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Dr. Herrell at Commission to End Health Disparities

Dr. Ileana Herrell

Ileana Herrell, Ph.D., Director, Division of Scientific Strategic Planning and Policy Analysis, at the National Center on Minority Health and Health Disparities (NCMHD), represented the Center at the most recent meeting of the Commission to End Healthcare Disparities. This prestigious group was formed in response to the 2003 Institute of Medicine report on health disparities.

Established by the American Medical Association, the National Medical Association, the National Hispanic Medical Association and more than 50 other organizations of healthcare professionals, the Commission is charged with developing consensus on strategies and solutions to effectively address health care disparities. Herrell outlined the role federal agencies should play in this process.

Herrell underscored NCMHD’s role in establishing several programs to help build the scientific infrastructure to conduct health disparity research and the Center’s emphasis on research into the “inter-connectivity” of the factors that contribute to health disparities. She said: “In order for us to eliminate health disparities and to achieve equity in health outcomes…it is vital that we study the underlying basis of biology, culture, socio-economics, racism, and politics.”

Representing Dr. John Ruffin, Ph.D., Director of NCMHD, Herrell also accepted the Public Sector Partner Award from the Hispanic Association of Colleges and Universities (HACU). HACU sited the Center for its “outstanding leadership and support of HACU’s mission and programs.”
American Medical Association
National Medical Association
Hispanic Association of Colleges and Universities

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Dr. Hunter at Sisters Study Advisory Board

Dr. Joyce A. Hunter

Joyce A. Hunter, Ph.D., Deputy Director of the National Center on Minority Health and Health Disparities (NCMHD) recently represented the Center at the advisory board meeting of the Sister Study, a unique public private partnership that seeks to identify some of the genetic and environmental causes of breast cancer.

The Sister Study is the only long-term study in the United States and Puerto Rico of women ages 35 to 74 whose sisters had breast cancer. Begun in 2003, the study will follow 50,000 women for at least 10 years to learn how the environment and genes may affect a woman’s chances of getting breast cancer.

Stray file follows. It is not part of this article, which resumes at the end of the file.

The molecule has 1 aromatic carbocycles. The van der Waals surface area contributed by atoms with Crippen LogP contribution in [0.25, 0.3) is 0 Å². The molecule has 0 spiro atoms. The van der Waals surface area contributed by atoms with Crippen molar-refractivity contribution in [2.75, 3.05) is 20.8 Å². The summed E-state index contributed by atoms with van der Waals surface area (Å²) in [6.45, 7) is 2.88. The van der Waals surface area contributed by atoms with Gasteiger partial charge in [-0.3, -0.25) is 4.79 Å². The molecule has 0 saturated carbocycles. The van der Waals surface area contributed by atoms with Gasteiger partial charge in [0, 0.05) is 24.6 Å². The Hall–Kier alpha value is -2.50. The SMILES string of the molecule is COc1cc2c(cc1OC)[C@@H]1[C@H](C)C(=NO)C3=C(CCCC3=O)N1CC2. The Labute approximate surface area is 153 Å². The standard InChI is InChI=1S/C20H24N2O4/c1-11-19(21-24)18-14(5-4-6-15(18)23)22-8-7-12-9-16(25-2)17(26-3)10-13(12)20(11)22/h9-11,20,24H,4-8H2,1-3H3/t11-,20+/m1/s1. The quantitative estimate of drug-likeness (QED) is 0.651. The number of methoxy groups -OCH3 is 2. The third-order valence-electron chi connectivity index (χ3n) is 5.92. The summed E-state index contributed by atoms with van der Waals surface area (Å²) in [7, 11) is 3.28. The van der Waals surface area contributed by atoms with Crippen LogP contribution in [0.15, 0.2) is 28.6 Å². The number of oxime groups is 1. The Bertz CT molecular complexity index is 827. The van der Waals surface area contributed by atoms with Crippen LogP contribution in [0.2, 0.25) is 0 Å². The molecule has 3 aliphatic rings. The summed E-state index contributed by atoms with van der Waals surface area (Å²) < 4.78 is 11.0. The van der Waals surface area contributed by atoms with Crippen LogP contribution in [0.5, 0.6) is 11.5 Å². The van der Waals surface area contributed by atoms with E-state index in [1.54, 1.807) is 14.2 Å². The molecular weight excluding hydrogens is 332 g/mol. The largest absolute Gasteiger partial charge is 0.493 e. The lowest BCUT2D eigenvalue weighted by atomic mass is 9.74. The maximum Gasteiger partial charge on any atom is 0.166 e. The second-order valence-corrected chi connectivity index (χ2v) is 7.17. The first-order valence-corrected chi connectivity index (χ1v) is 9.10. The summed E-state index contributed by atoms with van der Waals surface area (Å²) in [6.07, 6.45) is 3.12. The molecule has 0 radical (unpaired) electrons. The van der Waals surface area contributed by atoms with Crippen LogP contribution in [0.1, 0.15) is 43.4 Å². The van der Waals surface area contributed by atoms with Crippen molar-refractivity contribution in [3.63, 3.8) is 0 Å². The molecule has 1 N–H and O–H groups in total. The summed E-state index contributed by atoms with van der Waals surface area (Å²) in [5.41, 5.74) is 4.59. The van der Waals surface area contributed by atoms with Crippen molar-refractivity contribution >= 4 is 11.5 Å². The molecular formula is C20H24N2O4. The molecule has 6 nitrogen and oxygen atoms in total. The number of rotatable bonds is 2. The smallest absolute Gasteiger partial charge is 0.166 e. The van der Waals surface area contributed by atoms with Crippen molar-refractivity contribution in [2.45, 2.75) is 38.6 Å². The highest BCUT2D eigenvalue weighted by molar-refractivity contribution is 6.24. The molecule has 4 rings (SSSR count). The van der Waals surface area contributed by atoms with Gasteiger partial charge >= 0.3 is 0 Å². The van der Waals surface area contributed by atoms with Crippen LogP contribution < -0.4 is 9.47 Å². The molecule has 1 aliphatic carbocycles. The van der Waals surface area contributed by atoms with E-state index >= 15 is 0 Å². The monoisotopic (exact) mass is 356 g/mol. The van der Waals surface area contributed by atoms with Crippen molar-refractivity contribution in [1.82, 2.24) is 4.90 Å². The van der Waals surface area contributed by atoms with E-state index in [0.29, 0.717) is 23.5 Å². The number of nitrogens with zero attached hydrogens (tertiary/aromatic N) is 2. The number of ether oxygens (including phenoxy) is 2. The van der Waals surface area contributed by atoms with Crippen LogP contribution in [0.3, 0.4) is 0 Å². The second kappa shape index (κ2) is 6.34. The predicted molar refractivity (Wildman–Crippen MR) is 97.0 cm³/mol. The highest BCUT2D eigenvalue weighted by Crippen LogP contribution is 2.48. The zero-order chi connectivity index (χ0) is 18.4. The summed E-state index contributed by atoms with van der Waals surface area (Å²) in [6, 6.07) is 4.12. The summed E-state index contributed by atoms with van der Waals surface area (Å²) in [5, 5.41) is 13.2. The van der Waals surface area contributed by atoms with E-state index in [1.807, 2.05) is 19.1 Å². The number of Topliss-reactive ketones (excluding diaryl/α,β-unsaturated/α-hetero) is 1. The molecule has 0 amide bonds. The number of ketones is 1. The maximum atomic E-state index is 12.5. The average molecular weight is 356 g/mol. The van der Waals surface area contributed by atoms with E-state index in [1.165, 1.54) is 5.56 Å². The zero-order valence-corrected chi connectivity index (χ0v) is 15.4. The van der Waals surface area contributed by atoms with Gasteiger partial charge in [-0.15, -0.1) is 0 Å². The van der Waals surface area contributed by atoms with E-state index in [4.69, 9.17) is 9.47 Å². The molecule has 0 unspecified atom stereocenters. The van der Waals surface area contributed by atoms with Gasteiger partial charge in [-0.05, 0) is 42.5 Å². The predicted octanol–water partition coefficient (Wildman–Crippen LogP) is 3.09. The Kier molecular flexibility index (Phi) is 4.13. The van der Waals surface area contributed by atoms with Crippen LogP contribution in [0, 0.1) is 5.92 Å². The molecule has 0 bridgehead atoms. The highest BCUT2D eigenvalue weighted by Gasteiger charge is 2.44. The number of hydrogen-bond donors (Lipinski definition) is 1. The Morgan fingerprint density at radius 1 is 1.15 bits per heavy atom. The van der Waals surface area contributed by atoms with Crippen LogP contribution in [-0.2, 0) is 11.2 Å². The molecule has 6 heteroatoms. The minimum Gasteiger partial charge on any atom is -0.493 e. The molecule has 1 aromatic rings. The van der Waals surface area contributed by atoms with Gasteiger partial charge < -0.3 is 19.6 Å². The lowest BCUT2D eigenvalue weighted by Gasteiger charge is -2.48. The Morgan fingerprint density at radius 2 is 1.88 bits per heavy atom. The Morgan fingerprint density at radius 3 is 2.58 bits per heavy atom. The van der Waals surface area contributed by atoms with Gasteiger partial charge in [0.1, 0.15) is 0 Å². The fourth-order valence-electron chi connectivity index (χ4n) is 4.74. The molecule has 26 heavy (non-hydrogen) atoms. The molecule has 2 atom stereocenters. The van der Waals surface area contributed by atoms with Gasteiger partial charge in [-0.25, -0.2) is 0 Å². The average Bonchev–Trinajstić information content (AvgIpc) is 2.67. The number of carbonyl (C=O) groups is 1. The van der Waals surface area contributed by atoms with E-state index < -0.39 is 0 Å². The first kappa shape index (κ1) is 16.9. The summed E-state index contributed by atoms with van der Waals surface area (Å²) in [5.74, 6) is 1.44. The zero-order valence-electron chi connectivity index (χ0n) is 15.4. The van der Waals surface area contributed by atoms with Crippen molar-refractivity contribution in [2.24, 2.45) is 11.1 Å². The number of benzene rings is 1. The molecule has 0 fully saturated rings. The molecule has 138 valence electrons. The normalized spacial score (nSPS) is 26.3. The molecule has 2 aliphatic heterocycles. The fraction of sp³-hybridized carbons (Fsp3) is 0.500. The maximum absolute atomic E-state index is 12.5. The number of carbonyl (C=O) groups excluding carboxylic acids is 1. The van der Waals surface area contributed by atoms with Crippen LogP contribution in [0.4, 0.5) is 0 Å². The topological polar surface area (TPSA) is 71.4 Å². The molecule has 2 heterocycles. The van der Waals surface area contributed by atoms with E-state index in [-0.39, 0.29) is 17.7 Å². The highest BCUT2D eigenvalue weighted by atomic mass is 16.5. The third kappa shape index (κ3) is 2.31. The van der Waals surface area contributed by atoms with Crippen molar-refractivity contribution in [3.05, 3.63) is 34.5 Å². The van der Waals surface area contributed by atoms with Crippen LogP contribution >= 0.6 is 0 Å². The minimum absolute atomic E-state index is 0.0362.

“NCMHD has been proud to support this research,” said Dr. Hunter. “It was encouraging to hear that the advisory board was especially appreciative of the Center’s efforts to ensure that the study is broadly representative.”

John Ruffin, Ph.D., Director of NCMHD said, “The Sister Study will provide valuable information about the different reasons women get breast cancer. While women from all walks of life may have common experiences that could increase their chances of developing breast cancer, it is important that women from all backgrounds participate so that the results of the study will apply to everyone.”

In FY 2007 NCMHD awarded $2.1 million to the study to assist in the recruitment and retention of a diverse cohort of women - African Americans, Asians, American Indians/Alaska Natives, Hispanics, and Seniors age 65 and older. The Sister Study is conducted by an intramural component of the National Institute of Environmental Health Sciences (NIEHS). The private partners include the American Cancer Society, Sisters Network, Inc., the Susan G. Komen for the Cure, and Y-Me National Breast Cancer Organization.

Breast cancer will affect 1 in 8 women in the US over their lifetimes. African American women are 10% less likely to be diagnosed with breast cancer but 35% more likely to die from it.

The Sister Study Breast Cancer Research
Advisory board meeting
Advisory Board Meeting
Meeting Participants
Meeting Participants

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